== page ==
“I lost my job at the beginning of this whole schlemazel. As a single parent to a child with a disability, the extra $600 in unemployment saved us. Unemployment on its own was a fraction of my already low salary from the nonprofit job I had. I had already been living paycheck to paycheck while looking for a new position when I lost it. The bonus $600 per week enabled me to keep paying my bills, and it helped ease the fear of staying unemployed when all the jobs in my sector disappeared. As you know, nonprofit is highly vulnerable to begin with, much less when funding for existing grants dries up or is withdrawn during fiscal crises. I felt like my government was standing up for me and other American citizens, and that they had our backs in this unprecedented and terrifying time.

During the lockdown, besides being head of my household, I took on the extra roles of teacher and therapist, helping my child learn remotely and attend his various therapies remotely (not an easy time, let me tell you), and then spending the rest of each day job-searching online. So far, I have applied to 38 jobs, 35 of which were cancelled with the lockdown. Of the 3 interviews I managed to snag in all that time, the jobs paid far lower than my previous salary. Per my budget, I actually would have lost money working any of those jobs, and probably would have had to find more work just to make ends meet!”

-Jessica from Englewood

“Retaining the federal $600 unemployment support remains a critical item given the poor employment market for families to survive particularly in a high-cost state such as New Jersey. My wife and I are both on Social Security and I had recently lost a well-paying job due to Covid this past May 1. In a couple of months without the continuing federal support we have been receiving, we will be forced to sell our home and leave the state. Any cut to that Unemployment benefit will only speed up the timeline.”

-Robert from Ridgefield Park

“I can't tell you how desperately some form of relief money is needed. I don't think the general public even knows, servers make $3.10 an hour. We are not working any regular hours and I collect partial UI, no indoor dining, serving people outside with minimal tables under tents, in downpours, and record heat waves. Not even mentioning how unsafe we feel doing so. Not many people come out in those conditions. When and if they do, they DO NOT TIP WELL. Rents are well over $1,000 per month, not to mention utilities, bills, and God forbid, we actually need to eat food. We didn't ask for this hell we are all going through. I think not too many people have any savings at all, and are living week by week. I believe our leadership needs to remember when they were younger, when they couldn't pay their bills, when they were hungry, when they couldn't sleep from worrying so much.”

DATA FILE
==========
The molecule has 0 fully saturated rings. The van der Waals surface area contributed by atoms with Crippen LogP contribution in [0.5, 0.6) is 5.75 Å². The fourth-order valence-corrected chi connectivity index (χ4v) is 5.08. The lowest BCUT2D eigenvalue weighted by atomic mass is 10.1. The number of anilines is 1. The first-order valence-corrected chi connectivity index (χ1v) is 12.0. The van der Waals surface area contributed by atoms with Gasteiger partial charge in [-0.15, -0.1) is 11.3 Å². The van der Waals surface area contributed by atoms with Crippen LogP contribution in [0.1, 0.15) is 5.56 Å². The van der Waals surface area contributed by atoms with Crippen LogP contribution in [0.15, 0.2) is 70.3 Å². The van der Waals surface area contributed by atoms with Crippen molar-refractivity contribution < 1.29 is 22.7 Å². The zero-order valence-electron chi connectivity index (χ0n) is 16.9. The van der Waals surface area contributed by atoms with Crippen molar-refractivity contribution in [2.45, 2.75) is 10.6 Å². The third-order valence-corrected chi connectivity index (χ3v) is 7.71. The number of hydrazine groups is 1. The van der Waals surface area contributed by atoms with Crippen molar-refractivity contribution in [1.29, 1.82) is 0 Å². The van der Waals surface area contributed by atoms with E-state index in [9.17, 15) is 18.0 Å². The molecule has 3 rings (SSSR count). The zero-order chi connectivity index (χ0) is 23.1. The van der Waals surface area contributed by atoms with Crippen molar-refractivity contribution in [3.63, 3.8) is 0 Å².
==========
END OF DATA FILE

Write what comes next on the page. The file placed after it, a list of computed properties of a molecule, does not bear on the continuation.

-Kathy from Elmwood Park

“On March 12th, I was sent home from my place of employment, a Broadway theatre. My industry has been drastically affected, with the unfortunate news that we will not be returning to live theatre on Broadway until the earliest in January 2021. The stimulus and unemployment add up to a percentage of what was my weekly income, hence to say if the stimulus were to end, it most definitely would have a drastic impact on my financial realities.

I am also an active member of my hometown Ambulance Corps. I left the theatre one day and the next day was answering the multiple Covid-19 calls we experienced in our town. Our hospital and our Township were ground zero in the early days of the pandemic. It is with great pride, honor and respect for my fellow members, the men and women of our organization that answered the calls during that most difficult period and served our community. Of whom also will be affected if the HEROES Act does not go through. Please continue the fight to pass the HEROES Act!!!!!

-Joe from Teaneck

“I lost my job because of the pandemic. The unemployment benefits I received allowed me to pay my bills, keep food in my refrigerator, and buy masks for my household. I was able to enroll in online classes and webinars that taught me the skills I need to work from home. As an at-risk person, the assistance from unemployment benefits has been a life-saver. Literally.”

-Harlow from Lyndhurst